Both private and public colleges provide aid to their students, but private colleges and universities usually have a much larger pool from which to draw this assistance.
Self-Help or Non-Need-Based Aid
Self-help aid is the category of financial aid which includes loans (sums of money which must be repaid) and things like campus employment.
1. Direct Student Loan Program (Stafford Loan)
No matter your financial need, if you’re a student, you can receive financial aid in the form of a Direct Student Loan, formally called a Stafford Loan. If you meet certain financial need criteria, you may receive a subsidized loan (interest-free) during your enrollment. If you do not meet the financial need requirements, you’ll be responsible for paying interest on your loan (unsubsidized). Direct Loans are installment credit and must be paid back.
2. Campus Employment
While it does not come in the form of direct monetary aid, another type of financial assistance your college or university may offer is campus employment to help you support yourself through school. Schools often offer a tuition waiver for graduate students.
Applying for Financial Aid
If you’ve made it through a year or two or high school, or you’re the parent of a high school student, then you know that the first step in applying for aid is filling out the FAFSA (Free Application for Federal Student Aid). You’ll provide as many details about yourself and your financial state as possible, before hitting “send” (or mailing your paper copy, if you so choose). But then what happens?
What Types of Financial Aid Does the FAFSA Cover?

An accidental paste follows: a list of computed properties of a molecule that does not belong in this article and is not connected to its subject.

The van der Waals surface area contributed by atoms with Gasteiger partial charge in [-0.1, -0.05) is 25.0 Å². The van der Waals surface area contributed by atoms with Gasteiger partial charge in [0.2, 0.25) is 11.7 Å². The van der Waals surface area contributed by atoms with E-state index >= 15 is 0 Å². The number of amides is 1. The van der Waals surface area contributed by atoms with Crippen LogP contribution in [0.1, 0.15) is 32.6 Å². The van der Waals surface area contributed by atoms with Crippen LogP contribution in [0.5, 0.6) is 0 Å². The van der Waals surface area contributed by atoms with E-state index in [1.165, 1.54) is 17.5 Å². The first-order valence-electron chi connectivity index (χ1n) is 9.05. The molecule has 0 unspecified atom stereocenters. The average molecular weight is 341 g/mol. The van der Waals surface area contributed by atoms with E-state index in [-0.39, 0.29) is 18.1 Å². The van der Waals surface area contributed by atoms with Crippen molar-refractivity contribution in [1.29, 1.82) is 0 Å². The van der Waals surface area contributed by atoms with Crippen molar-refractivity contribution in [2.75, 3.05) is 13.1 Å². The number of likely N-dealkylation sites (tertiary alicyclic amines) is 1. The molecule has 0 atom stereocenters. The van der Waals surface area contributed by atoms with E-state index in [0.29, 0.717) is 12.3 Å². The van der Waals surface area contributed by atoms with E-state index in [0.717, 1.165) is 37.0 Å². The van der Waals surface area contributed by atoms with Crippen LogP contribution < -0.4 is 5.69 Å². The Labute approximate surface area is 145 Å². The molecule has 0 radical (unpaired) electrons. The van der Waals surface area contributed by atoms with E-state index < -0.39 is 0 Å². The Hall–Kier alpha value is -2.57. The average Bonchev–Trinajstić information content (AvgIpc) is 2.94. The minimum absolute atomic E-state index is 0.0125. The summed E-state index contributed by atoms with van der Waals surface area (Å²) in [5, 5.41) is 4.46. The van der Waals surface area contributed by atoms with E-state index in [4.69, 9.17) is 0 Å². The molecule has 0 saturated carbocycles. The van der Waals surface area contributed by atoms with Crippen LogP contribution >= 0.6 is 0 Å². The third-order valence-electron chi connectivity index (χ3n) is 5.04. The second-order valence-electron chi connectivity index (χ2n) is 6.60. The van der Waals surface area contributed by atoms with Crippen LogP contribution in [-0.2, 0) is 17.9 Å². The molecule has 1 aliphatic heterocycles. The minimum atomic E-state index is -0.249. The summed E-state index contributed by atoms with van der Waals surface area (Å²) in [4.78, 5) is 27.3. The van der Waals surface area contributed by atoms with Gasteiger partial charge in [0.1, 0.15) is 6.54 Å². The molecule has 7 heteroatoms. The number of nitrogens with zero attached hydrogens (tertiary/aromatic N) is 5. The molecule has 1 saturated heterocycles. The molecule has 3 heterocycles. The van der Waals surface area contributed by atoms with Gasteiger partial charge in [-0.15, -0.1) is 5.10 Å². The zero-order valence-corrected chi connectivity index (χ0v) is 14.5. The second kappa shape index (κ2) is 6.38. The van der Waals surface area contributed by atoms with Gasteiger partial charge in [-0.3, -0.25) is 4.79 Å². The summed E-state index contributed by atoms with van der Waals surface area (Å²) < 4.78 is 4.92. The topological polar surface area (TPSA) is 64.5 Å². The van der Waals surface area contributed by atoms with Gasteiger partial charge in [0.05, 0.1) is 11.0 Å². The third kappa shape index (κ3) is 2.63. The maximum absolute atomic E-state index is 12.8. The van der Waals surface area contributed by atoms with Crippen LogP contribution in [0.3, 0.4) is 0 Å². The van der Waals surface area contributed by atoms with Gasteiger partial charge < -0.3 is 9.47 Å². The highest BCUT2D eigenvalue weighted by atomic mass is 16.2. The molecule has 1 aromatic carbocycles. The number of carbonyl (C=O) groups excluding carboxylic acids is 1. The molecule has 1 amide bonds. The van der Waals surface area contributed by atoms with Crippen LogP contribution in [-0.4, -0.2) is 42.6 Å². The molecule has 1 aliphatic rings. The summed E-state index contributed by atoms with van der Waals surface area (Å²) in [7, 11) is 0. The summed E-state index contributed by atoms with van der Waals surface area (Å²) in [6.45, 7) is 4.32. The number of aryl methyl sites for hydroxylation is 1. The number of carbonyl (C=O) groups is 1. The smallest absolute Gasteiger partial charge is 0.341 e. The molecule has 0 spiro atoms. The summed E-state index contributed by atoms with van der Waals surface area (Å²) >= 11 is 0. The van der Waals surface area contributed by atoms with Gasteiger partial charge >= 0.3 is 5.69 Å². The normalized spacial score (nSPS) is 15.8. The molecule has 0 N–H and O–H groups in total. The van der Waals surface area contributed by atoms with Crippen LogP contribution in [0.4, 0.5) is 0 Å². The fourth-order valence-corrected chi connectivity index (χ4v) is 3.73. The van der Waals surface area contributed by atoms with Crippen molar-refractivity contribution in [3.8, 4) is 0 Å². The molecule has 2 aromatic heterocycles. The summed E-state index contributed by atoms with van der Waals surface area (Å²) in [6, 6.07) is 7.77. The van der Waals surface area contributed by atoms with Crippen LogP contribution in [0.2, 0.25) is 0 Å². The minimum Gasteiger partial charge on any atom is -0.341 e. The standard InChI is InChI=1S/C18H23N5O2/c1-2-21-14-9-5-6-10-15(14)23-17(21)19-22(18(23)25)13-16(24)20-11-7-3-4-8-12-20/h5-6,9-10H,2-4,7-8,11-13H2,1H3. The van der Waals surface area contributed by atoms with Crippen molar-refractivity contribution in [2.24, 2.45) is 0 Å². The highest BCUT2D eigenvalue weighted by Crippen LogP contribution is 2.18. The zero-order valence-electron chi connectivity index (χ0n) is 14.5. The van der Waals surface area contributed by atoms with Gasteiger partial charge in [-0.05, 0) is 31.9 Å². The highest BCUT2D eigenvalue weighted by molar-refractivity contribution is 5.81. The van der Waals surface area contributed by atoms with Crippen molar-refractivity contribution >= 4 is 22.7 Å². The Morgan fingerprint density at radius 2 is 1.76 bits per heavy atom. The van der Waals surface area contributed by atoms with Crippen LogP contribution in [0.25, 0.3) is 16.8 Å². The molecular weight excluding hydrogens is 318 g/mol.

After you send out your financial aid application, educational institutions will use this information to determine your eligibility status for financial aid. Other institutions and sources of aid may require you to apply separately.
Your FAFSA information is shared with the colleges, universities, or technical schools you added to your application. Each school has its own financial aid office, which will calculate the amount of federal student aid you would receive if you decided to attend that school. This includes both subsidized and unsubsidized direct loans.
University or College Aid (Sometimes)
The school may or may not also use the information from your FAFSA to determine if you’re eligible for any financial aid programs provided by the school itself. Many schools use separate or additional forms to make this determination, so make sure you check with each school’s financial aid department.
Your FAFSA information will also be reviewed by your state’s higher education agency. Based on this information, you may receive financial aid funds in the form of grants from the state government.
What Happens if You Fail?
When you apply for college and for financial aid, you never plan to fail or drop out. However, it’s always wise to plan for the worst-case scenario.
In general, the best way to approach your financial aid if you must drop out or you are failing one or more classes is to speak directly to your school’s financial aid office. They’ll be able to give you the specifics about how your university or college handles these situations. Failing one class usually will not impact your SAP. Financial aid will allow you to retake the class until you get a D or better. As a rule, if you can show that you put effort into passing your classes, you won’t be penalized.
Failing all of your classes, on the other hand, can result in your having to pay back any financial, including grants in some cases. You will also be unable to register for future classes or apply for future financial aid until that money is repaid. Failing or dropping out can also result in the loss of any scholarships.
Filling out your FAFSA and understanding the basics of financial aid is a great way to get started in planning your academic future financially. After you’ve done that, you’re well on your way to success in college—academically and financially!